March 26, at 2:15 (Southern Sociological Society, New Orleans)
I'll be presenting preliminary findings from my new project (with Jensen Sass) on military sexual assault scandals. Over the past two years, there has been a flurry of public interest in the topic, but viewed through a longer historical lens we can see that this has been a recurrent topic of news interest since the early 1990s. Why didn't those earlier stories produce broad public interest? And given that the earlier stories didn't gain much traction, what sort of impact should we expect from the current round of scandal?
In our approach, which is a qualitative study of (i) news coverage of the four armed services, (ii) SASC hearings, and (iii) organizational developments, we're concerned with making three points.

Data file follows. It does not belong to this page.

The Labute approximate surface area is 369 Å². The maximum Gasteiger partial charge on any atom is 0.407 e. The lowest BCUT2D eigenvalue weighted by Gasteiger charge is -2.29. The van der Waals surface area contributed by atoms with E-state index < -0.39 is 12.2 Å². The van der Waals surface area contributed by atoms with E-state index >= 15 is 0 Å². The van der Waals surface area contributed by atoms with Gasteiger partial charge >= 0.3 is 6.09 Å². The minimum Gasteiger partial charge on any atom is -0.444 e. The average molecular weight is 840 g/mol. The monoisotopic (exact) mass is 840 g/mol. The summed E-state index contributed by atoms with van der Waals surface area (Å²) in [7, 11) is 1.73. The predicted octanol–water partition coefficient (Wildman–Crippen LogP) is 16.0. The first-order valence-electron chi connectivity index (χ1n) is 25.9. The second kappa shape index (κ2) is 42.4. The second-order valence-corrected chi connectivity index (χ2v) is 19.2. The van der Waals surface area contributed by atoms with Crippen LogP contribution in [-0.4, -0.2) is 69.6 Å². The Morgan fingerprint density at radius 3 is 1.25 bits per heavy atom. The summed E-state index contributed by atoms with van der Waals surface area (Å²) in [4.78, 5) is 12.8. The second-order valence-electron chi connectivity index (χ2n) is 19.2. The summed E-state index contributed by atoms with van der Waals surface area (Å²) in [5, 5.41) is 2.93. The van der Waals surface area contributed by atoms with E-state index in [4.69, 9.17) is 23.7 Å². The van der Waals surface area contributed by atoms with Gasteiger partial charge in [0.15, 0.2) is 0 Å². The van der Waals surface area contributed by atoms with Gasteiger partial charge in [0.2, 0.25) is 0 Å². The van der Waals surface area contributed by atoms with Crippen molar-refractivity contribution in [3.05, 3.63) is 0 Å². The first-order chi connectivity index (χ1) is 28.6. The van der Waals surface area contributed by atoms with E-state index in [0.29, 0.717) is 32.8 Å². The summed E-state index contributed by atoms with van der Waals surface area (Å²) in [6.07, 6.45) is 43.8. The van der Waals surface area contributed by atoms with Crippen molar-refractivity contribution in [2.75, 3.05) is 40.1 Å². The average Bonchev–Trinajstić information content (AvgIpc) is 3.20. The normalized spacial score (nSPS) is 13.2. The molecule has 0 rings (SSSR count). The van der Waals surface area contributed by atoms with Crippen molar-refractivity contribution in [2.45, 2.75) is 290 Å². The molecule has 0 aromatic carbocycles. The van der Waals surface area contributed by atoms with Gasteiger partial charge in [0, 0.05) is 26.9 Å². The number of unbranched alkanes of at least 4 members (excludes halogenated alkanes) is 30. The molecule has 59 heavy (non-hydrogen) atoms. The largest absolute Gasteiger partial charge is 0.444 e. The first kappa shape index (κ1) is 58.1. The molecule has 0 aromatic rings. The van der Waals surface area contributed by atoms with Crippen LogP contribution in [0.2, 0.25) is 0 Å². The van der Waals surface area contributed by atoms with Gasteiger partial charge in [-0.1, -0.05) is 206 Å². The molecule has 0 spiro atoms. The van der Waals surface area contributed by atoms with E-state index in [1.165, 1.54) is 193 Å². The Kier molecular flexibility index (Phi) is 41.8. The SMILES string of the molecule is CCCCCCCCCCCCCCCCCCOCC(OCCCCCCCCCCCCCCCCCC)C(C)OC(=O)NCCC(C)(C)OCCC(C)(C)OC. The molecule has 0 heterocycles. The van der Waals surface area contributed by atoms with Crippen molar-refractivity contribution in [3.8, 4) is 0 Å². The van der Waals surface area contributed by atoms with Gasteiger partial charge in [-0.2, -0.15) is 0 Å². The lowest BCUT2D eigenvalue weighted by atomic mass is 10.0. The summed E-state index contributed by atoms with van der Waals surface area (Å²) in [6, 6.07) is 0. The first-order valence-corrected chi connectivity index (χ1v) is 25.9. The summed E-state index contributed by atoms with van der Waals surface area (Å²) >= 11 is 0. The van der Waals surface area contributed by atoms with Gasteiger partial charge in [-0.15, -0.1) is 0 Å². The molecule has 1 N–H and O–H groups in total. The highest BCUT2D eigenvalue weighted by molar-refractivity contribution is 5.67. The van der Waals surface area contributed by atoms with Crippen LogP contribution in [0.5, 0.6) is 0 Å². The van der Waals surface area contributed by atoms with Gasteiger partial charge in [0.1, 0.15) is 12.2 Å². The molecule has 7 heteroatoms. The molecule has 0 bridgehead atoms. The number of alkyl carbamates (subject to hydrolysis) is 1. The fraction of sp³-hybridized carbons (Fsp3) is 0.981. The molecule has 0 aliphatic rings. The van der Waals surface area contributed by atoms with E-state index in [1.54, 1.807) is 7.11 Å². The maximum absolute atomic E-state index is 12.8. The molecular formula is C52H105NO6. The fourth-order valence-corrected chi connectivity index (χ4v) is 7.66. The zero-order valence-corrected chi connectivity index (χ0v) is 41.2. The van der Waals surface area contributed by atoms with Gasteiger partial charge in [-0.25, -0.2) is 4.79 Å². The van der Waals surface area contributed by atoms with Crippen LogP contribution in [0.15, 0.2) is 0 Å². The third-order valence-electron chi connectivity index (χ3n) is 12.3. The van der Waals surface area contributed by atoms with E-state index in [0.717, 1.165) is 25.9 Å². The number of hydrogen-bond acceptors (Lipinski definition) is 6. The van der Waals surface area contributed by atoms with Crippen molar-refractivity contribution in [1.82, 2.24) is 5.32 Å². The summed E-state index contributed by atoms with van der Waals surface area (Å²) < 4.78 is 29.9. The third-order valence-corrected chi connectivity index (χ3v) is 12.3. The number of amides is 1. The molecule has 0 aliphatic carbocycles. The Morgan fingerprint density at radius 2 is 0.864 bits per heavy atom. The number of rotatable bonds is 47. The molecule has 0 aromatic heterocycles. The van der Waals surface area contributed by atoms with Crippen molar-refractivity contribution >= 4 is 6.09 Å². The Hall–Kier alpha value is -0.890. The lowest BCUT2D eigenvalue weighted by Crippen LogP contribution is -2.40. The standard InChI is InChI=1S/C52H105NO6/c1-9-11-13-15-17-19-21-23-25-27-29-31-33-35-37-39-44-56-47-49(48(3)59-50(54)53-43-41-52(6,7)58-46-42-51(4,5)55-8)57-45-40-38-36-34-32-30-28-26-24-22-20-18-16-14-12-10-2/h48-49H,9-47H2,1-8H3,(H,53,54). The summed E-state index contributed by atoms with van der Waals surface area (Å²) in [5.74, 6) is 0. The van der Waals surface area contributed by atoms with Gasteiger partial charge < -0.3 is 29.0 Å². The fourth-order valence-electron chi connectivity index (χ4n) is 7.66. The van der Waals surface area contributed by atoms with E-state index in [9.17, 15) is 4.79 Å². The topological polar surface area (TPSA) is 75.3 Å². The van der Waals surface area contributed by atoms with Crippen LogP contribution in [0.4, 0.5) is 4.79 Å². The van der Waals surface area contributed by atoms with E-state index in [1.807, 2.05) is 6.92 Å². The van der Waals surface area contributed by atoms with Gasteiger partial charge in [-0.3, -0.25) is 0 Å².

First, we want to strongly reject naturalistic assumptions that an increase in violent sexual acts leads to more media coverage and thus more interest from top commanders. We've been living with this knowledge for a long time.
Second, we present a more detailed causal chain connecting media reports of sexual violence to commanders' work and from there to organizational responses. This is more or less along a theoretical arc developed by mediatization scholars (e.g. Couldry, Hepp, Lundby...). In short, media coverage sometimes forces top commanders to shift their performative stance, which may then lead to a cascade of organizational change.
Third, we hope that the causal argument will provide some leverage on what we should expect. There is reason to hope that today's heightened interest will normalize the topic to such a degree that lasting organizational change will take place. But this hope must be hedged against two alternatives: the performative is taken for the real; and real change is stalled due to coming budget cuts.